The iPhone 6S features a 4.7-inch Retina display with a 1334 x 750 pixel resolution and, well, so does the iPhone 7. While this might sound quite high, it's fairly low compared with the 2560 x 1440 pixel QHD panels found on the likes of the Samsung Galaxy S8 and HTC 10.
Although resolution hasn't improved, the screen has, sort of anyway. It doesn't go toe-to-toe with the likes of the S8, not even close, but with a wider colour gamut making the cut and a 25% increase in brightness, it's a little more easy on the eye. Apple has once again proved that there's more to good image quality that just pixel count, and when it comes to contrast levels, accurate colour representation and speedy refresh rates, the iPhone is typically without rival.
Screen's aren't just about image quality though. Toughness is a big deal too, as anyone who's spent the last nine months of their contract with a shattered smartphone screen will tell you. Here, the iPhone 7 looks set to move things one, reportedly with the adoption of the newly announced, extra tough Gorilla Glass 5 which will make case-free drops less of a death sentence.
iPhone 7 vs iPhone 6S features & performance: More power inbound
Related: iPhone 7 vs Samsung Galaxy S7
When it comes to power, Apple might not play the same specs race game as the leading Android contingent, but it doesn't need to. With every iPhone running the same software without fluffy skins, it can ensure it's more power efficient - but that doesn't mean a power boost hasn't been bestowed on the iPhone 7, though.
Apple's existing 1.84GHz dual-core A9 chip has been given a sizeable power boost, with a new A10 Fusion chipset bringing oodles of power to the mix. Do you really need that though when the 6S is already powerful enough? Difficult call. When you consider that the iPhone 7 offers 3x the power though, it's hard to look past the new handset.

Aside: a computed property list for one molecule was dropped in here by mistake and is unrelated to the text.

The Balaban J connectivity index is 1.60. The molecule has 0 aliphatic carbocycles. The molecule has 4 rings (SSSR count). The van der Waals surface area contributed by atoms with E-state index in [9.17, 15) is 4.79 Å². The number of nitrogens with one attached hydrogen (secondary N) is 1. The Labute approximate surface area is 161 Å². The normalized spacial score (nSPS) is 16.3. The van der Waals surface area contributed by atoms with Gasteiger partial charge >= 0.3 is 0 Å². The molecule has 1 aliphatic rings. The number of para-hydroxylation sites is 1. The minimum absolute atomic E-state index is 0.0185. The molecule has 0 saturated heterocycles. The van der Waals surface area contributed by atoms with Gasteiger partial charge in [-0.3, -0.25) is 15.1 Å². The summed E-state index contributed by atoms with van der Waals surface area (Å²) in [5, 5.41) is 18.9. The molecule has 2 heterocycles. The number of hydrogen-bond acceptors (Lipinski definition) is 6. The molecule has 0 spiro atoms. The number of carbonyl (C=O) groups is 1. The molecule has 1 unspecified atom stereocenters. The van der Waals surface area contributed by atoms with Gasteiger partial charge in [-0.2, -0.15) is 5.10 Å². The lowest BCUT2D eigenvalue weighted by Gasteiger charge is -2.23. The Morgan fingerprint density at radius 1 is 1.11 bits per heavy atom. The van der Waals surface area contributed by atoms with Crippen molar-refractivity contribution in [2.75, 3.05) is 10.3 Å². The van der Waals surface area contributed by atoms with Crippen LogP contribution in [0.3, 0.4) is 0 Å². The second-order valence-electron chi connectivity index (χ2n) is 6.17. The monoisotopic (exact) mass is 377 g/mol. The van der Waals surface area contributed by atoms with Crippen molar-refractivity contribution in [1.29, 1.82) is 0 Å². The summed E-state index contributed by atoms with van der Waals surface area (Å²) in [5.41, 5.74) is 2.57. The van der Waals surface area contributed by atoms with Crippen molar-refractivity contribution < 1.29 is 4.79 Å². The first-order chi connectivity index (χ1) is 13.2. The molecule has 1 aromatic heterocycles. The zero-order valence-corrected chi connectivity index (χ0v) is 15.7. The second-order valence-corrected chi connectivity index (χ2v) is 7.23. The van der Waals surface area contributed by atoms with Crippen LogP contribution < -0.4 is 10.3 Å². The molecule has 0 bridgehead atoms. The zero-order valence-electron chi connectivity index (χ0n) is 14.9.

More important than all that raw power, though, is that the iPhone 7 offers a major improvement that users have been calling out for for years: increased storage. Although Samsung-esque expandable storage just ain't gonna happen (dream on, dreamer), the entry-level iPhone has jumped from the 16GB adopted by the iPhone 6S, to a much more appealing 32GB.
Yes, 64GB and even 128GB models were already available, but at a massive premium, and the entry-level 16GB device was just too restrictive for many users. The new 32GB base level iPhone 7 will set a new minimum standard though and be joined by 128GB and a new 256GB model for seriously heavy users. Again, that's a good enough reason to plump for the iPhone 7.
iPhone 7 vs iPhone 6S camera: Small changes to make a big difference
The iPhone 6S's 12-megapixel primary camera is one of the best on any existing smartphone. Apple though has given it a sizeable update, patching up its weak points.
Although remaining a 12-meg offering, a new sensor 60% faster than its predecessor has been brought in. Paired with the new six-piece f/1.8 aperture lens and the iPhone 7 can take in more like to boost the phone's after-dark photo skills. Although the iPhone 6S won't disappoint on the snapping front, this could be the change that takes Apple to new levels.